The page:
I don’t like change, I don’t seek it out, but I’ve learned over the years how to roll with it and how to appreciate its role in developing me as a human being. I’m also going through a career change right now, having left my job as an editor to pursue a degree in library and information science. So when I experienced a period of doubt and dread the other day, I thought back to what I told this woman and started writing this post as a way to remind myself take my own advice. I’m sharing it here with the hope that it may be helpful to others, too.
|Maple trees budding and turkey vultures soaring one afternoon in May.|
Advice to a Young Writer (or Anyone in Transition)
Let yourself pause.
Give yourself time between one thing and the next to regroup. If you’ve just gone through a major life change, don’t expect the next thing (job, partner, etc.) to appear immediately. Both experience and research show that our brains need downtime, time to “do nothing,” to stare out the window — creativity never happens without this, and you’ll never truly figure out what you want if you jump anxiously and too quickly to the next thing. This type of downtime is necessary on a daily or weekly basis, but I think it’s also necessary on a larger time-scale. For example, I recently left a job I had for six and a half years… maybe I will need more than a month or two to regroup from that.
Be curious and open, but also grounded.
Especially important, don’t always believe your first impressions. Opportunities are everywhere, and they often aren’t what you initially think they are. It may be that someone you don’t find interesting when you first meet her turns out to be one of your most beloved, long-term friends and that knowing her also leads to multiple doors opening in your professional life (true story). Do your best to suspend judgement about people and situations you encounter, and try not to shut any metaphorical doors. Likewise, you may be able to help someone else in a significant way through very little effort on your part, simply by keeping an open mind and staying in touch with yourself. Doing both of these things at once is what helps you be a genuine person.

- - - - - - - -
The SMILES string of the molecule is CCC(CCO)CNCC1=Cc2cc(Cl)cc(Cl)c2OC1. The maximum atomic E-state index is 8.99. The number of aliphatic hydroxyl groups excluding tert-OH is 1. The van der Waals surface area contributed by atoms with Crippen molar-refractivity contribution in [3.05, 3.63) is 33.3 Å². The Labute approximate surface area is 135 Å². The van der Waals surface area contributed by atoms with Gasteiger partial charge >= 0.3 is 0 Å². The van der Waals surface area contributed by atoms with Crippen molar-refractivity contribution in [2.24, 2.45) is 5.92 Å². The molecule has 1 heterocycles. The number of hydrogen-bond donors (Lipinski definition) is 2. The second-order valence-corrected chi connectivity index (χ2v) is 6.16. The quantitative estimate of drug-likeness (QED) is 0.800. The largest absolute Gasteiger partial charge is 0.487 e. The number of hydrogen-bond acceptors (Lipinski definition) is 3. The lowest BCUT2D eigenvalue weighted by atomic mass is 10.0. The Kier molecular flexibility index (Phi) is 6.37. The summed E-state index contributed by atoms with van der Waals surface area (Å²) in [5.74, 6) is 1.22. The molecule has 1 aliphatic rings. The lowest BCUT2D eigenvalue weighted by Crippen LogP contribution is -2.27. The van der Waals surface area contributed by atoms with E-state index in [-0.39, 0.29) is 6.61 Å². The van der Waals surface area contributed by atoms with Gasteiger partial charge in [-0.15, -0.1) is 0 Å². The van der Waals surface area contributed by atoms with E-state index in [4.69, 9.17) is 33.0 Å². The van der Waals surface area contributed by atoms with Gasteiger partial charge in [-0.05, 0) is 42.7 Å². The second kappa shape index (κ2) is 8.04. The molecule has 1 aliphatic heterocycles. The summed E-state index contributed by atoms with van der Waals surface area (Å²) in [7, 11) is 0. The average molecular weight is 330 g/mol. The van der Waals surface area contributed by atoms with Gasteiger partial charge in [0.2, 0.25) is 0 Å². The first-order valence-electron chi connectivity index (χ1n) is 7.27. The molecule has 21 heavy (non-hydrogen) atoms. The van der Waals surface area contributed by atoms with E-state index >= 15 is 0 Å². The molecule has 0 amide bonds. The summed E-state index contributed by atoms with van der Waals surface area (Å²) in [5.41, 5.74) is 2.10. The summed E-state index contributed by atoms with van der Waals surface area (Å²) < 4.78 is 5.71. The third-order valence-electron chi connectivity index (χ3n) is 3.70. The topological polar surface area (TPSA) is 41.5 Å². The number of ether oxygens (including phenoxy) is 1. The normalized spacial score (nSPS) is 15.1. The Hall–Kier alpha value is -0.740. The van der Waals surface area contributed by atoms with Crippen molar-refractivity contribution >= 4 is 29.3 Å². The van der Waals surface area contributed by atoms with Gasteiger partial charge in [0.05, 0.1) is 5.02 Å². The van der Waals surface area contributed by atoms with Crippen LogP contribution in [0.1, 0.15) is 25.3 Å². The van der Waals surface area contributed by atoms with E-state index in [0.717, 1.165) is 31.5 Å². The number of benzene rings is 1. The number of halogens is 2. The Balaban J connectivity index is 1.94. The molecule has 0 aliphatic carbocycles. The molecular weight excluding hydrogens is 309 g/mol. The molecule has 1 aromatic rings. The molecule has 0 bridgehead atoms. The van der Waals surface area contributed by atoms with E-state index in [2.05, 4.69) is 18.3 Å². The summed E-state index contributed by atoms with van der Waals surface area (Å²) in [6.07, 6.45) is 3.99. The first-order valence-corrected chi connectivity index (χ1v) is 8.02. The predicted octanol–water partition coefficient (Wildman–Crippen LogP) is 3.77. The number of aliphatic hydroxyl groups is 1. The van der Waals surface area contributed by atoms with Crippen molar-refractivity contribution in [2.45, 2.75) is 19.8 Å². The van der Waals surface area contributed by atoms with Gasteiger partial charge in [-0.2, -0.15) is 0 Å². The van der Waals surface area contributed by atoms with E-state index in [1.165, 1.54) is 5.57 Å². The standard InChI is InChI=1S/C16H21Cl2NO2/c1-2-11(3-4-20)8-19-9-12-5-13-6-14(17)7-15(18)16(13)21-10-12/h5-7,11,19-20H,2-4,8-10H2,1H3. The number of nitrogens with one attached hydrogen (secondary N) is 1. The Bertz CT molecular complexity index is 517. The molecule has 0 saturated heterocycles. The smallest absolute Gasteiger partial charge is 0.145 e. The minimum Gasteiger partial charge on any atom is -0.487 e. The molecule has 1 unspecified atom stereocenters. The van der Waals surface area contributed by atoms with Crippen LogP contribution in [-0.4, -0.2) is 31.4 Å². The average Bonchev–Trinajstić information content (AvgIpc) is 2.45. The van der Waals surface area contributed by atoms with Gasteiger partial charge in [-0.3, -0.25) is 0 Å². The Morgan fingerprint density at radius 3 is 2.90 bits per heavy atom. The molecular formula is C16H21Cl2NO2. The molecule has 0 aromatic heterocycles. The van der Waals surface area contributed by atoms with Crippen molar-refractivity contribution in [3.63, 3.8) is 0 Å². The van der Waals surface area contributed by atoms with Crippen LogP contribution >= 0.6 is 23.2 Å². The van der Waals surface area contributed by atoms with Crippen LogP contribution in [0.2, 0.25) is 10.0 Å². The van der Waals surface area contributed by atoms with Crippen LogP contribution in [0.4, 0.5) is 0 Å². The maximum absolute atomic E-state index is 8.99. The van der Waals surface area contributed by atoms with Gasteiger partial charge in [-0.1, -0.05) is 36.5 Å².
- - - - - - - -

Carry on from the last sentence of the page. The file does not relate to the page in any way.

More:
Volunteer your time and skills.
Whether you’ve just moved to a new place and don’t know many people or you find yourself with extra free time due to a job loss or breakup, volunteering is a great way to get out and stay active and engaged. Animal shelters, libraries, food banks, museums… it shouldn’t take long to find an organization that’s doing something related to an interest of yours. Volunteering will give you something to occupy your time and attention, even if it’s just once a week — and who knows what it could lead to? I know more than a couple people who’ve gotten a job or made a good friend through their volunteer work.
Do your best, no matter how humble the task.
In other words, stay present. If you’re volunteering (or doing anything, really), don’t focus too much on the future or on how what you’re doing now could lead to something “better.” An activity like folding a mountain of laundry or stuffing hundreds of envelopes can be its own reward if you know it’s for a good purpose and you do it mindfully. This is a variation on the concept that “life is what happens to you while you’re busy making other plans.” (Side note: I thought that was John Lennon’s creation, but it turns out he wasn’t the first to say it.) Our culture has seen so many people rise to near-instant success or fame in the past few decades that steadily improving your work over time, patiently working your way up to something, may seem old-fashioned. But it’s still the most likely option for most of us — so try to make peace with it.
Create your own learning opportunities.
One of the realities of job-seeking is that organizations want to hire people with experience. So you need to go out there and get some. For someone who wants to eventually get paid to write, the most important thing is to write. Now. Offer to edit someone’s newsletter or help a friend write copy for their website — or pick a topic and start your own blog. If what you want to be paid for isn’t as easy to do solo as blogging, see if you can do something adjacent to what you’re interested in. At the very least, read widely in your field of interest, whether it’s books, blogs, or social media posts. Don’t wait for someone else to give you permission to learn how to do the work you want to do — adopt a growth mindset. Take charge and see how far you can get on your own until you find an opportunity to take it further.
Good luck :)